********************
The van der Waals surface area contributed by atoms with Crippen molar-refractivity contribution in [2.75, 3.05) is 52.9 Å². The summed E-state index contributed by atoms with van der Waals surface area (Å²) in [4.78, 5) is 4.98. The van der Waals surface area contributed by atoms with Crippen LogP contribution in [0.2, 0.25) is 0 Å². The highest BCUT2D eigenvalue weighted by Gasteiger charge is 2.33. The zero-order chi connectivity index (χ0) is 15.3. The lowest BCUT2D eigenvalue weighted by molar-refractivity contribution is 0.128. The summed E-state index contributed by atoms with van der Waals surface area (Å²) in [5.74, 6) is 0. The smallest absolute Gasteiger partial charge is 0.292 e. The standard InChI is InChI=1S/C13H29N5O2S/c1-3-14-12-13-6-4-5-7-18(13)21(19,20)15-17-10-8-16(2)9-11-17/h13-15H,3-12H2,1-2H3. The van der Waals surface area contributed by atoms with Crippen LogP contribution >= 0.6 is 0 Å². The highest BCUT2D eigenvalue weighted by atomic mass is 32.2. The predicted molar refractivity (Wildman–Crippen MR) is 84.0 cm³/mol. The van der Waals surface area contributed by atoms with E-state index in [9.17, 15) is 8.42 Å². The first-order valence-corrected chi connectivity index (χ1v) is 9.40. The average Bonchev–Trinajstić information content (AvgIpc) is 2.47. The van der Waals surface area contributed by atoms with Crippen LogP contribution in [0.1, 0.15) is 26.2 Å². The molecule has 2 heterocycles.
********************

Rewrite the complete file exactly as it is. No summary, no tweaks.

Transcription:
The van der Waals surface area contributed by atoms with Crippen molar-refractivity contribution in [2.75, 3.05) is 52.9 Å². The summed E-state index contributed by atoms with van der Waals surface area (Å²) in [4.78, 5) is 4.98. The van der Waals surface area contributed by atoms with Crippen LogP contribution in [0.2, 0.25) is 0 Å². The highest BCUT2D eigenvalue weighted by Gasteiger charge is 2.33. The zero-order chi connectivity index (χ0) is 15.3. The lowest BCUT2D eigenvalue weighted by molar-refractivity contribution is 0.128. The summed E-state index contributed by atoms with van der Waals surface area (Å²) in [5.74, 6) is 0. The smallest absolute Gasteiger partial charge is 0.292 e. The standard InChI is InChI=1S/C13H29N5O2S/c1-3-14-12-13-6-4-5-7-18(13)21(19,20)15-17-10-8-16(2)9-11-17/h13-15H,3-12H2,1-2H3. The van der Waals surface area contributed by atoms with Crippen LogP contribution >= 0.6 is 0 Å². The highest BCUT2D eigenvalue weighted by atomic mass is 32.2. The predicted molar refractivity (Wildman–Crippen MR) is 84.0 cm³/mol. The van der Waals surface area contributed by atoms with E-state index in [9.17, 15) is 8.42 Å². The first-order valence-corrected chi connectivity index (χ1v) is 9.40. The average Bonchev–Trinajstić information content (AvgIpc) is 2.47. The van der Waals surface area contributed by atoms with Crippen LogP contribution in [0.1, 0.15) is 26.2 Å². The molecule has 2 heterocycles.